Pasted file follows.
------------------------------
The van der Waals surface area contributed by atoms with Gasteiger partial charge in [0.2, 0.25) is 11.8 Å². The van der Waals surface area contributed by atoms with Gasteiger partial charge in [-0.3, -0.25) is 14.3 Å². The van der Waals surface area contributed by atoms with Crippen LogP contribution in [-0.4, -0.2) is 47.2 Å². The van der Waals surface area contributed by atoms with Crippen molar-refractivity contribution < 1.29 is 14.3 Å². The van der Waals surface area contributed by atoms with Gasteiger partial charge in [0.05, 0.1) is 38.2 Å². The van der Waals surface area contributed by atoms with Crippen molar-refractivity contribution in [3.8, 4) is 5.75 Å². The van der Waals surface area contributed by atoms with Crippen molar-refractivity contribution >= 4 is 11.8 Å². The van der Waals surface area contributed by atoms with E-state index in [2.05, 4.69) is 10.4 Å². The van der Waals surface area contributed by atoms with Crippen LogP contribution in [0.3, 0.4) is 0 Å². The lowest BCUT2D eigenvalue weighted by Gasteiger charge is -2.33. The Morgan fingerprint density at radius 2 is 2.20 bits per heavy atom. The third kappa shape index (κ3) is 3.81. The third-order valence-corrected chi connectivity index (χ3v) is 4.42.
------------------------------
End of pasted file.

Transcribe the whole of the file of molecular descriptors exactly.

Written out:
The van der Waals surface area contributed by atoms with Gasteiger partial charge in [0.2, 0.25) is 11.8 Å². The van der Waals surface area contributed by atoms with Gasteiger partial charge in [-0.3, -0.25) is 14.3 Å². The van der Waals surface area contributed by atoms with Crippen LogP contribution in [-0.4, -0.2) is 47.2 Å². The van der Waals surface area contributed by atoms with Crippen molar-refractivity contribution < 1.29 is 14.3 Å². The van der Waals surface area contributed by atoms with Gasteiger partial charge in [0.05, 0.1) is 38.2 Å². The van der Waals surface area contributed by atoms with Crippen molar-refractivity contribution in [3.8, 4) is 5.75 Å². The van der Waals surface area contributed by atoms with Crippen molar-refractivity contribution >= 4 is 11.8 Å². The van der Waals surface area contributed by atoms with E-state index in [2.05, 4.69) is 10.4 Å². The van der Waals surface area contributed by atoms with Crippen LogP contribution in [0.3, 0.4) is 0 Å². The lowest BCUT2D eigenvalue weighted by Gasteiger charge is -2.33. The Morgan fingerprint density at radius 2 is 2.20 bits per heavy atom. The third kappa shape index (κ3) is 3.81. The third-order valence-corrected chi connectivity index (χ3v) is 4.42.